Good afternoon, NARST colleagues! I hope you have had a wonderful conference—I have enjoyed the presentations, networking, and talking with so many of you. This is a very different message than I imagined delivering this year…I think of it as sort of a “State of NARST” address. I am here to tell you about the interesting and intense year we have had in working on improving NARST.
There was a lot of heavy lifting this year, but not only by me, it was everyone on the board. If you think back to last year’s conference you heard Past President Lynn Bryan speaking about minutia that were occupying the time of Board members, including the Presidential team. All those details limited the impact we hoped to make on science education.
The Board decided to follow-up on Lynn’s comments in an effort to improve NARST. Now, of course we already know that NARST is pretty amazing—which is why so many of us claim it as our professional home. We are a thriving organization with a growing worldwide membership. We have a well-attended annual conference. We are financially healthy, and maintain low overhead expenses. We have an excellent and highly-ranked journal.
But what we don’t do well is influence policy toward advancing our own mission to help all learners achieve scientific literacy. The Board decided to explore why we were not able to do more of the work we believed was important, and were instead busy with other tasks that are important, but time-consuming.
Let’s be honest here—we are science education professors elected to serve on a Board of Directors. We presumed we’d be working toward influencing policy and advancing NARST’s mission, but realistically, what we find is that we are now running a non-profit corporation. This means we need to pay attention to being in line with laws, by-laws, policies and procedures, and do all the things that non-profit corporations need to do. We have legal responsibilities that require confidentiality when managing NARST as a non-profit corporation and we have a legal obligation to be transparent regarding our finances and making the 990 (tax return) available for review.
Except we are science education professors who really aren’t trained to run corporations, and attending to laws and bylaws, but who really want to actually advance NARST’s mission (without breaking any laws along the way). NARST has been fortunate to have so many volunteers over the years working as board members. There are so many people who have worked hard, and to the best of their knowledge and abilities, to advance NARST. There have been many changes in the legal and regulatory environment governing nonprofit associations, and as we all know, NARST is a nonprofit association. Federal organizations, such as the IRS, have implemented new regulations for non-profit boards. The goals are to encourage transparency regarding financial statements, encourage accountability, the avoidance of conflicts of interest in making decisions, maintaining confidentiality and protecting whistleblowers who identify wrong-doing. Because of these new requirements NARST has we has begun adopting these required policies.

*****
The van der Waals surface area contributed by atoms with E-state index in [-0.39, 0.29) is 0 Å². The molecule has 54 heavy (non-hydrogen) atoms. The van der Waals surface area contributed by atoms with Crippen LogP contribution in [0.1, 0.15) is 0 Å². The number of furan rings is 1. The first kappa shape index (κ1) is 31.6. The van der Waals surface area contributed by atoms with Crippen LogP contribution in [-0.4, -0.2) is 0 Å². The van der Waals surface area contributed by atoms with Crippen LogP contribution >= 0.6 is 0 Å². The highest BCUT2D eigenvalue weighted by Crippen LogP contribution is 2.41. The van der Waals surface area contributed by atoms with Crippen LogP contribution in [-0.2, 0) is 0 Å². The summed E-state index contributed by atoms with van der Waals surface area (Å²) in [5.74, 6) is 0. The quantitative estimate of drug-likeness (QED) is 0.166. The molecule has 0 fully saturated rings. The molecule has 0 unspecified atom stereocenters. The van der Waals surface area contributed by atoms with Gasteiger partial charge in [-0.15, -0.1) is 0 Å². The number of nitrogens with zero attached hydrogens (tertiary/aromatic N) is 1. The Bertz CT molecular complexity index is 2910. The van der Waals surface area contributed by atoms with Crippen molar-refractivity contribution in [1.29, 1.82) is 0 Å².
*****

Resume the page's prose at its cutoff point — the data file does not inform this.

In addition to the federal government’s interest in non-profits, The American Society of Association Executives (ASAE) also has developed a series of best practices recommendations for non-profit boards. BoardSource, the leading nonprofit specializing in developing indicators for governance practices, began publishing various reports on what constitutes good governance. From a review of their documents, it is apparent that a key requirement for a non-profit Board is first, to recognize that nonprofits are corporations, and second, as corporations they must follow the laws and regulations of the states in which they are incorporated and the state where they have offices as well as federal law and IRS regulations. Many boards for one reason or another may not have realized that they were responsible all along for these requirements, but the pressure to comply has increased, and the current Board can attest to that pressure.